The Independent Planning Commission of NSW was established as a standalone agency under Part 2, Division 2.3 of the Environmental Planning and Assessment Act 1979 on 1 March 2018.
The Commission operates independently of other government departments, including the NSW Department of Planning, Industry and Environment, and has an important role to play in building community confidence in the decision-making processes for major development and land-use planning state-wide.
The key functions of the Commission are to:
Members of the Commission are appointed by the Minister for Planning and Public Spaces based on their qualifications and considerable expertise in a diverse range of planning-related fields. One member is appointed as the Chairperson of the Commission. Members are individually appointed for terms of up to three years and cannot serve more than six years in total.
The Commission is not subject to direction or control of the Minister for Planning and Public Spaces or any government agency, except in relation to procedural matters as set out under the Environmental Planning and Assessment Act 1979.
Both the Planning and Assessments Group, Department of Planning, Industry and Environment and the Commission undertake functions that implement the Environmental Planning and Assessment Act 1979. A Memorandum of Understanding (MoU) has been prepared to clarify how the Department and the Commission will work together when required under the Act to interact, in order to exercise their responsibilities with an emphasis on quality, probity and transparency. This MoU is subject to the responsibilities of the Department and the Commission under the Act and any other NSW legislation. The MoU is available here.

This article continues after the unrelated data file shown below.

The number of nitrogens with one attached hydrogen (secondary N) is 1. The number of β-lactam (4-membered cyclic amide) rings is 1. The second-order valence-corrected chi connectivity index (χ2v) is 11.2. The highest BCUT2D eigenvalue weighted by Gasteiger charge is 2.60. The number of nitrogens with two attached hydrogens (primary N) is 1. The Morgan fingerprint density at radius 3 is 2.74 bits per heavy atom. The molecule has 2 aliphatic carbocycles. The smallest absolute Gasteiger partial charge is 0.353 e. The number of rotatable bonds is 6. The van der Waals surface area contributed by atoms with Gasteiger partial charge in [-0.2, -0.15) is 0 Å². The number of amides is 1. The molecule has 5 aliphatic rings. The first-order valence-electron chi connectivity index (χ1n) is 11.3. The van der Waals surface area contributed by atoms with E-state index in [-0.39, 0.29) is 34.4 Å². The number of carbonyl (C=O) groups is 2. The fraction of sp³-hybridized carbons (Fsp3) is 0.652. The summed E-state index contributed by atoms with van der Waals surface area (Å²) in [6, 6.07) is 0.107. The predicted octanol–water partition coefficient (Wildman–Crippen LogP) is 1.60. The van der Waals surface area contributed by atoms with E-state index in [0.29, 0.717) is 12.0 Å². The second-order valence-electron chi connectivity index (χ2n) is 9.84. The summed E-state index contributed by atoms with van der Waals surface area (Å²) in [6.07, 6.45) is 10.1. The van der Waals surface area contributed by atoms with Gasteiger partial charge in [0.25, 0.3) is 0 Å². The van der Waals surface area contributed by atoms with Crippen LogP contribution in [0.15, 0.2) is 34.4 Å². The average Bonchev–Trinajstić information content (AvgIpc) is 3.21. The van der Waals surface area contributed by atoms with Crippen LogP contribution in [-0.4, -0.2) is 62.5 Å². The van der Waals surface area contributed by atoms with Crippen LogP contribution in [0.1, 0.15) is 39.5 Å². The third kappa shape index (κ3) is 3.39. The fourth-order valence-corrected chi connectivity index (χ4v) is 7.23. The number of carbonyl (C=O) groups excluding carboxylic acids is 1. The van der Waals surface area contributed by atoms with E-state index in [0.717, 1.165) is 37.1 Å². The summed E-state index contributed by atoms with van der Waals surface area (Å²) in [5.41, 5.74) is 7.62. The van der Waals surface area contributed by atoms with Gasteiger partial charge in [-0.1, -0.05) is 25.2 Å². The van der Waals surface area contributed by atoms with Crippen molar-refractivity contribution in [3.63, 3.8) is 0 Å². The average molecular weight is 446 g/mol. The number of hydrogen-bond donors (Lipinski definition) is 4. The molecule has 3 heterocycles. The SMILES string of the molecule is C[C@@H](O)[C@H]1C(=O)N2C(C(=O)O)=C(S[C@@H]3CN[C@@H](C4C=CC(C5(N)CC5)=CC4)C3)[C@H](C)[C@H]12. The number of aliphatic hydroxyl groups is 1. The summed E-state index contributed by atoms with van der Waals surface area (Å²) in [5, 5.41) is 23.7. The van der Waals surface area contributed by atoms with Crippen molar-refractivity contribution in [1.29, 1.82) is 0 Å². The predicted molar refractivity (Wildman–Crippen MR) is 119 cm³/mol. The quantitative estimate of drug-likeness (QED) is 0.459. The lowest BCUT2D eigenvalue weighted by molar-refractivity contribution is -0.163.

The State’s planning laws clearly identify which State significant development applications are to be determined by the Independent Planning Commission and which are delegated to the Department of Planning, Industry and Environment to determine.
The Independent Planning Commission is the consent authority for State significant development applications (including any modification applications), where:
Importantly, the Independent Planning Commission is the decision maker for these applications, but the Department of Planning, Industry and Environment separately carries out the administrative arrangements for them. These administrative arrangements include charging the application fee, publicly exhibiting the application and preparing a report to the Commission about the application. The Department’s report is not binding on the Commission.
The Department of Planning, Industry and Environment is the delegated consent authority to make decisions on State significant development applications and modification applications where there are less than 25 objections to the application, local council support, and no reportable political donations.
The Commission has the following detailed statutory functions:
The functions of the consent authority under Part 4 of the Environmental Planning and Assessment Act 1979 for State significant or other specified development.
To advise the Minister for Planning and Public Spaces or the Planning Secretary on any matter on which the Minister or the Secretary requests advice from the Commission.
To hold a public hearing into any matter into which the Minister for Planning and Public Spaces requests the Commission to hold a public hearing.
Any function of a Sydney district or regional planning panel or a local planning panel in respect of a particular matter that the Minister for Planning and Public Spaces requests the Commission to exercise (to the exclusion of the panel), or if a Sydney district or regional planning panel has not been appointed for any part of the State, any function that would be conferred on such a panel if it had been appointed.
Any functions under the Environmental Planning and Assessment Act 1979 that are delegated to the Commission, and any other function conferred or imposed on it under that or any other Act.
The Chairperson of the Commission appoints members to constitute the Commission for any particular matter.
When appointing Members to a Panel to determine a particular development application or provide advice on a planning matter, the Chairperson will ordinarily take the following matters into account:
Generally, the Chairperson will appoint: